• 47 Metascore
    • 50 Rex Reed
    You can’t fault the actors, who play the sadism for tough, two-fisted realism, but Crown Vic (a title that makes no sense; there’s nobody named Vic in it) is still a cheap copy of Training Day and a crash course in lock-jawed cynicism 101. Not to mention the worst P.R. the city of Los Angeles has had since the Rodney King scandal.
    • 94 Metascore
    • 75 Rex Reed
    The divorce part fades in and out of focus while the marriage part unravels in flashbacks. Sometimes they drag on so long you can’t tell the difference. Still, it’s intelligent enough to like it a lot in retrospect.
    • 73 Metascore
    • 25 Rex Reed
    Honey Boy is a dolorous example of an alarming trend in modern movies — the miraculous ability of an infinitesimal talent to raise money for an obnoxious, self-indulgent film about his own life designed to appeal to absolutely nobody except the arrogant subject himself. In this instance, the jerky centerpiece in love with himself to the detriment of everyone in the audience is Shia LaBeouf.
    • 32 Metascore
    • 75 Rex Reed
    Recent complaints about action flicks with no action can be ameliorated by Primal, a white-knuckle thriller with a thrill a minute. Nicolas Cage delivers his best performance in years.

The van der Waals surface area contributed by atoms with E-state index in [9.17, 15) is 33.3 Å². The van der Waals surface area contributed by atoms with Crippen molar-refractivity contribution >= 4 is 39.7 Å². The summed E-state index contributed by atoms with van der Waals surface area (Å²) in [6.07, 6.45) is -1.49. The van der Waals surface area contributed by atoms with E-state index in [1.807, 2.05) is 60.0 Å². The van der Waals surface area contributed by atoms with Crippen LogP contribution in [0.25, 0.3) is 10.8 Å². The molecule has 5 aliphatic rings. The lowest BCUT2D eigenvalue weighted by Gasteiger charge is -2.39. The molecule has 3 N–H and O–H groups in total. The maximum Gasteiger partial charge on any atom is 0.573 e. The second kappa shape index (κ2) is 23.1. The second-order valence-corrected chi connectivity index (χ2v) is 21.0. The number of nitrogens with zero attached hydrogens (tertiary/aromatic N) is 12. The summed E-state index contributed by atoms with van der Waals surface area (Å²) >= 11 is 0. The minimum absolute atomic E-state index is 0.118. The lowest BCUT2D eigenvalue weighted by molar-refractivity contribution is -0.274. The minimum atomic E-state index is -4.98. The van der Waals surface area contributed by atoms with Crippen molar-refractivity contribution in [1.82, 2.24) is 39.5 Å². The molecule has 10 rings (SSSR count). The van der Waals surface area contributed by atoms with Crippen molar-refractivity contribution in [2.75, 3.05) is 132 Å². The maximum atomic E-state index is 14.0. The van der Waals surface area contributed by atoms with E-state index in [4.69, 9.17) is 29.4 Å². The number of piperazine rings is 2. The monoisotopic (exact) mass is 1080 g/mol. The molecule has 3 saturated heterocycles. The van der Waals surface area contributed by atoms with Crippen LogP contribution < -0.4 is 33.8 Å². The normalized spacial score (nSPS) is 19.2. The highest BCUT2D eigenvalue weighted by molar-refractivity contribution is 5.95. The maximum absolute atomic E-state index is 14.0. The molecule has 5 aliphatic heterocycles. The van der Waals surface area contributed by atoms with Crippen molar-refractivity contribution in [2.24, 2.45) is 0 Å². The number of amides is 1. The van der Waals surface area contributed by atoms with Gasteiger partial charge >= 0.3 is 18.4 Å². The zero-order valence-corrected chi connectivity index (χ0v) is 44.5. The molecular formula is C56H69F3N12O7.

• 80 Metascore
    • 50 Rex Reed
    Unfortunately, it turns to be duller and infinitely more stagnant than most Hollywood dreck. But it is partially saved by very good actors who struggle valiantly to make it less monotonous than it is.
    • 66 Metascore
    • 88 Rex Reed
    With enough terror to satisfy modern audiences and enough underplayed plot movement to save it from conventional biopic trajectory, Harriet holds interest and invites respect. It is still not the great Civil War epic it could have been, but it’s solid enough to work, and Cynthia Erivo’s valiant and committed performance is a wonderful achievement.
    • 51 Metascore
    • 75 Rex Reed
    Sensitively directed by the Israeli duo Mihal Brezis and Oded Binnun, The Etruscan Smile is a perfect example of what can happen when a great, versatile and powerful actor raises familiar material above and beyond the level of mediocrity.
    • 60 Metascore
    • 38 Rex Reed
    Motherless Brooklyn is so messy, confusing and pointless that you don’t know what’s going on half the time, and couldn’t care less.
    • 29 Metascore
    • 75 Rex Reed
    The Great Alaskan Race is the vigorous, heartbreaking film about that true story that will leave you cheering.
    • 75 Metascore
    • 100 Rex Reed
    By the Grace of God is still one of the best films of 2019.
    • 16 Metascore
    • 0 Rex Reed
    Even a guest appearance by Jamie Lee Curtis couldn’t bring this celluloid zombie to life.